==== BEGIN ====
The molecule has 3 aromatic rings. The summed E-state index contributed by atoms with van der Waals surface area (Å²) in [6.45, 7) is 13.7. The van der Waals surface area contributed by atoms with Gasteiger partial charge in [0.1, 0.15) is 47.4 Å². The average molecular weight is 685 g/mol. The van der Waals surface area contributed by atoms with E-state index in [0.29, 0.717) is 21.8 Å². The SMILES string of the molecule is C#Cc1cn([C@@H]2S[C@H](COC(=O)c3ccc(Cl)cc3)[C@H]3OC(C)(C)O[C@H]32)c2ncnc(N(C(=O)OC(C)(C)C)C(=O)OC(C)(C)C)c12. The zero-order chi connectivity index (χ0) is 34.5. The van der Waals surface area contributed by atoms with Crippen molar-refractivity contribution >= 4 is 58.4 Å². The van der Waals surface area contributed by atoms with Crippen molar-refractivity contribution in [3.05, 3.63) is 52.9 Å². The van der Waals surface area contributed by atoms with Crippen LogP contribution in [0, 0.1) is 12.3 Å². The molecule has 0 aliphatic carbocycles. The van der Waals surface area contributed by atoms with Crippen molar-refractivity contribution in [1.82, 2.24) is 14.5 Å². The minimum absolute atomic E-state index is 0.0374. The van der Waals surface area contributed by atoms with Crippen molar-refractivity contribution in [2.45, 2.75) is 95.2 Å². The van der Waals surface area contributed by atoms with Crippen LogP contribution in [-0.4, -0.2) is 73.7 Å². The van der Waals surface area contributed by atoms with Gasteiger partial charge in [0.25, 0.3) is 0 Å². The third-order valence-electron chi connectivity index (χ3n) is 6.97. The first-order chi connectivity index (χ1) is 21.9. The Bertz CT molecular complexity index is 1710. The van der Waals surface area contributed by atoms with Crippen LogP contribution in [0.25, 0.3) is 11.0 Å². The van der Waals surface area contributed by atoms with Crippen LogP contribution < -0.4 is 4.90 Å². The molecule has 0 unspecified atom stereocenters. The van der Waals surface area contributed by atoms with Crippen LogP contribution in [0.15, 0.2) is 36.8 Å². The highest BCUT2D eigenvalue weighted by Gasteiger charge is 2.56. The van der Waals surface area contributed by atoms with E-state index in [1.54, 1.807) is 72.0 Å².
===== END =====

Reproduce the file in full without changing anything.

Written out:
The molecule has 3 aromatic rings. The summed E-state index contributed by atoms with van der Waals surface area (Å²) in [6.45, 7) is 13.7. The van der Waals surface area contributed by atoms with Gasteiger partial charge in [0.1, 0.15) is 47.4 Å². The average molecular weight is 685 g/mol. The van der Waals surface area contributed by atoms with E-state index in [0.29, 0.717) is 21.8 Å². The SMILES string of the molecule is C#Cc1cn([C@@H]2S[C@H](COC(=O)c3ccc(Cl)cc3)[C@H]3OC(C)(C)O[C@H]32)c2ncnc(N(C(=O)OC(C)(C)C)C(=O)OC(C)(C)C)c12. The zero-order chi connectivity index (χ0) is 34.5. The van der Waals surface area contributed by atoms with Crippen molar-refractivity contribution >= 4 is 58.4 Å². The van der Waals surface area contributed by atoms with Crippen molar-refractivity contribution in [3.05, 3.63) is 52.9 Å². The van der Waals surface area contributed by atoms with Crippen LogP contribution in [0, 0.1) is 12.3 Å². The molecule has 0 aliphatic carbocycles. The van der Waals surface area contributed by atoms with Crippen molar-refractivity contribution in [1.82, 2.24) is 14.5 Å². The minimum absolute atomic E-state index is 0.0374. The van der Waals surface area contributed by atoms with Crippen molar-refractivity contribution in [2.45, 2.75) is 95.2 Å². The van der Waals surface area contributed by atoms with Crippen LogP contribution in [-0.4, -0.2) is 73.7 Å². The van der Waals surface area contributed by atoms with Gasteiger partial charge in [0.25, 0.3) is 0 Å². The third-order valence-electron chi connectivity index (χ3n) is 6.97. The first-order chi connectivity index (χ1) is 21.9. The Bertz CT molecular complexity index is 1710. The van der Waals surface area contributed by atoms with Crippen LogP contribution in [0.25, 0.3) is 11.0 Å². The van der Waals surface area contributed by atoms with Crippen LogP contribution < -0.4 is 4.90 Å². The molecule has 0 unspecified atom stereocenters. The van der Waals surface area contributed by atoms with Crippen LogP contribution in [0.15, 0.2) is 36.8 Å². The highest BCUT2D eigenvalue weighted by Gasteiger charge is 2.56. The van der Waals surface area contributed by atoms with E-state index in [1.54, 1.807) is 72.0 Å².